When my button machine arrived early last week, the Giant Robots set was the very first I cranked out. Featured clockwise are the Japanese kaiju (monster) characters Giant Robo, Goldar, Jet Jaguar, Mechagodzilla, Spectreman and Ultraman (center).
This past Saturday I put up a set of these in the pod at the day job and it added a nice change to the scenery. They're small, but they really pack a punch.
Yes, I'm well on my way with this process. After putting in some serious prep-work, I have nearly fifty different button sets already designed. This past Sunday, I even started posting 'em online through existing sales channels.
Tonight, just before starting this blog post I also received an e-mail from a prospective buyer, asking if I had any more of the set pictured above. I'd only made two sets last week, and after takin' the one for myself, the other was purchased soon after I posted it on Ebay.
I replied that I should have more of the buttons in question towards the end of the week. A few minutes later I received a fairly stirring response.
Apparently, the buttons are going to be a gift for the buyer's seven-year-old son, who he describes as a "huge kaiju fan." The child has cerebral palsy, and his dad helps him by collecting all of the vinyl kaiju figures that his son asks for. The button set will be a surprise addition to that growing kaiju collection.
Call me a softie, but I couldn't help but be a little moved by that. And maybe I was also moved by the thought of a seven-year-old receiving these buttons, and perhaps loving 'em as much today as the seven-year-old version of me would have loved them "yesterday."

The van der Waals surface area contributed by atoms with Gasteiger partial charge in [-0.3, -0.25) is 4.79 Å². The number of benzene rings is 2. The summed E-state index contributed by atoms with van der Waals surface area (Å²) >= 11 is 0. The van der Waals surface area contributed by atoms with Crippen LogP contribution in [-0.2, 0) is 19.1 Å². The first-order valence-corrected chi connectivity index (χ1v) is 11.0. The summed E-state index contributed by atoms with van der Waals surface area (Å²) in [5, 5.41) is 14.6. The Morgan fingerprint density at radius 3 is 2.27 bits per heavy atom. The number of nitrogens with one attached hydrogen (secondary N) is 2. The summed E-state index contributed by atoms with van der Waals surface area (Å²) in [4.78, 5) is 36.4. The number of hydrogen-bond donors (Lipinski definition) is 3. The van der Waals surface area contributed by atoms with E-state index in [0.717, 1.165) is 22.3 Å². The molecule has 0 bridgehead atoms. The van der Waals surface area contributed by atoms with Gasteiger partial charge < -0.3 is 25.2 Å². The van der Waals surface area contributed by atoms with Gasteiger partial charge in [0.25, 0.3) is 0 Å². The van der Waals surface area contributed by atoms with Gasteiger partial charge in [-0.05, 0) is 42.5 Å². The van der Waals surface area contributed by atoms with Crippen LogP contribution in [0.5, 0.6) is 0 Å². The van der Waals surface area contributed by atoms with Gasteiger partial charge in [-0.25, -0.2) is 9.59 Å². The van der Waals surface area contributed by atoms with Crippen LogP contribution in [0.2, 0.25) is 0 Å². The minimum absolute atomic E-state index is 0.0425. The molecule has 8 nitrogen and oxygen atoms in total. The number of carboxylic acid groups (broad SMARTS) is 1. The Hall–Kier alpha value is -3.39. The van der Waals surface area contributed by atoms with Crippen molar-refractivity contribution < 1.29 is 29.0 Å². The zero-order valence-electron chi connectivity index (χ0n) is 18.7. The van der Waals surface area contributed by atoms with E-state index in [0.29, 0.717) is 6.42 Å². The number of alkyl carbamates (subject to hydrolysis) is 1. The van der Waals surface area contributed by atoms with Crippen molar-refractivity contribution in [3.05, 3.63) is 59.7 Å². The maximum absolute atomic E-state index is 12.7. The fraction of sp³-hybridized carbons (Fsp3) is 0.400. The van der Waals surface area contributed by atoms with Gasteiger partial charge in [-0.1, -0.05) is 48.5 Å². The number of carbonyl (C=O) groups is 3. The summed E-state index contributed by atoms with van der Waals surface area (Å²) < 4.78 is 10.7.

This is a photograph of Lana Kim that I stole from the GR blog. I didn't know who Lana Kim was until I read the caption under the photo... and I still don't know. But the caption under the picture links her self-named web series The Lana Show, and a quick Google search reveals that she is Head of Music Videos at the Directors Bureau -- whatever that is.
Yeah, it's probably safe to say that I don't know much more about Lana Kim now than I did 5 minutes ago when I decided to steal the picture. But what I do know is that she's got one of the biggest smiles in the entire world as she poses for this picture with a copy of GR64.
And I know that my smile will look a lot like Lana's when I get mine.
The cover of GR64 was just posted today over at the Giant Robot blog.
Admittedly, my heart climbed into my throat a little when I realized what I was looking at. That's my issue -- the issue that my article is being featured in. There's even a cover blurb on it (note: Black Asians).
I'm not sure if that's the actual title. Martin (GR's co-editor) and I tossed a few ideas back and forth, and I left it up to him to decide which one worked best of those we both liked. Guess I'll see which one won out when I get my copy in the mail.
As of today, GR64 is only available at the Giant Robot vanity shops in LA, SF, and NYC, but it is promptly makin' its way out to newsstands, book stores and comic shops in your area. So be on the look out for it.
In the meantime, check out the trailer for the anime Black★Rock Shooter. HUKE, the creator of B★RS is featured in this issue. His kick ass art is also featured on the cover.